In certain eLearning projects where there are many subject matter experts (SMEs) and stakeholders involved in eLearning course review, you need an online platform that lets reviewers collaborate and ease the tracking of review.
Storyline 360 made a major update to ease quality assurance (QA) checks in eLearning development. And that was the inclusion of the Articulate Review feature. Let’s assume you need a course translated and localized. The onscreen text, text on images, video, and audio needs to be captured, translated, and then integrated back into the Storyline timeline. This process is time consuming and requires extensive QA. By including Articulate Review, it is now possible for multiple reviewers to check the course on an online platform. This helps streamline the review process and in turn, roll out effective eLearning translations.
Similarly Lectora offers ReviewLink to facilitate collaborative reviews. Using ReviewLink, you could invite reviewers by adding their e-mail id and reviewers would be able to view the list of courses they are required to review. This definitely makes the process of reviewing as well as collating review comments easy.
5. Rolling Out E-learning Translations
With companies expanding globally, there definitely is a need to develop translated versions of eLearning courses.
Storyline, even in the earlier versions offered the capability to export text for translation and import the translated text to rollout eLearning translations.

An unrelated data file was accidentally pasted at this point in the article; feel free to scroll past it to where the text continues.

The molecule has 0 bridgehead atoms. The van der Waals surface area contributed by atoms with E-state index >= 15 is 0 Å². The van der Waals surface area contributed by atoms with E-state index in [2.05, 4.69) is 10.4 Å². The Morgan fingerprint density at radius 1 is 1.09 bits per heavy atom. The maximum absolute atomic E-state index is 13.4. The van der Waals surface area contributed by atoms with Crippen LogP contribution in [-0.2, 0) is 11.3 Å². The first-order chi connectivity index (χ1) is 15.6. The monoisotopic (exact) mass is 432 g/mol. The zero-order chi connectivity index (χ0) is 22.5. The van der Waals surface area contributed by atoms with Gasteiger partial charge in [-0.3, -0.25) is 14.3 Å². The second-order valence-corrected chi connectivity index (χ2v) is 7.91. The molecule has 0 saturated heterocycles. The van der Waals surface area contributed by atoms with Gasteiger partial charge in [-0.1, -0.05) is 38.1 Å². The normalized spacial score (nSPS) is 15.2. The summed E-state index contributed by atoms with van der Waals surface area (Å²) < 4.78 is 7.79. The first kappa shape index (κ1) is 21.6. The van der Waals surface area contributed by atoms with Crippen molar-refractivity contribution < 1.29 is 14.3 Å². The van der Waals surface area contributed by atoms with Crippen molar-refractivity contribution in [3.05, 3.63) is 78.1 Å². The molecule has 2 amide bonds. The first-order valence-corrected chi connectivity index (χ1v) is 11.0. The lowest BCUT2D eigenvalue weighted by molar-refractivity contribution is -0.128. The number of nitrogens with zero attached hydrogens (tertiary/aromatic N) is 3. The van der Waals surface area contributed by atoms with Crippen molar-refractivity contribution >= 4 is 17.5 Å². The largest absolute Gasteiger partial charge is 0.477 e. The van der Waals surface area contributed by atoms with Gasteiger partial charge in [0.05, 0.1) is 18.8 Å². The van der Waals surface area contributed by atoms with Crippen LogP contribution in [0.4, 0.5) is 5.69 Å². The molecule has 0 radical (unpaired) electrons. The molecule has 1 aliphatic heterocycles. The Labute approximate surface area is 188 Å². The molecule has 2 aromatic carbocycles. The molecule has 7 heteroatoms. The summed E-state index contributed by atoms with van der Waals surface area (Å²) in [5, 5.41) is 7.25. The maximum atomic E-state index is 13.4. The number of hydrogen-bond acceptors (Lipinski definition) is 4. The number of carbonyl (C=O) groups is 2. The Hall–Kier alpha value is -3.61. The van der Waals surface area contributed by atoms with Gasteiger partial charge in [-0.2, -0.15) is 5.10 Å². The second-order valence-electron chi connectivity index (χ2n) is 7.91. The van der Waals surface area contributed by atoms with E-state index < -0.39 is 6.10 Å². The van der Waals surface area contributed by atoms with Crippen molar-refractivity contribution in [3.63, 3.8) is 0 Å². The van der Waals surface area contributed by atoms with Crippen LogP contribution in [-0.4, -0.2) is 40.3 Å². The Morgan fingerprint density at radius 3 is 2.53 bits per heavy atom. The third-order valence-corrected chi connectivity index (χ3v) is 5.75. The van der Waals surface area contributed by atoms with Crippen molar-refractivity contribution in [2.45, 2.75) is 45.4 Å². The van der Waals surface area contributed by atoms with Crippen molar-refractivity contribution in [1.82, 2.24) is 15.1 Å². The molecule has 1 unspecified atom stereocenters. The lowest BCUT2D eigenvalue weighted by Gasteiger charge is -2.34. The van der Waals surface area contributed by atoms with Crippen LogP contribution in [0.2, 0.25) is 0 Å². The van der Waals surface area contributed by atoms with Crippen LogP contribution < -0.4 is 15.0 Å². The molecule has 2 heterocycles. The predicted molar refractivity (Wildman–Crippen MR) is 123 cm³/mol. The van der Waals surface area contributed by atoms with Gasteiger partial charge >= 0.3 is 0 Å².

Similar to Storyline, Lectora can export content that requires translation into a single file and then import the translated content into the layout of your course. If you would like to give learners an option to take eLearning courses in the language of their choice, the switchable interface feature in Lectora allows you to do just that.
Known issues with Lectora Inspire as far as eLearning translations are considered is audio in Portuguese not functioning well and also there seems to be a problem importing Flash Files in the French language.
This is not a comprehensive list of eLearning development needs, and there’s more that can be added to this list. And your choice of authoring tool could differ depending on that need. One important aspect you should check for is the responsiveness offered by the tool. To explore responsive eLearning, download our eBook.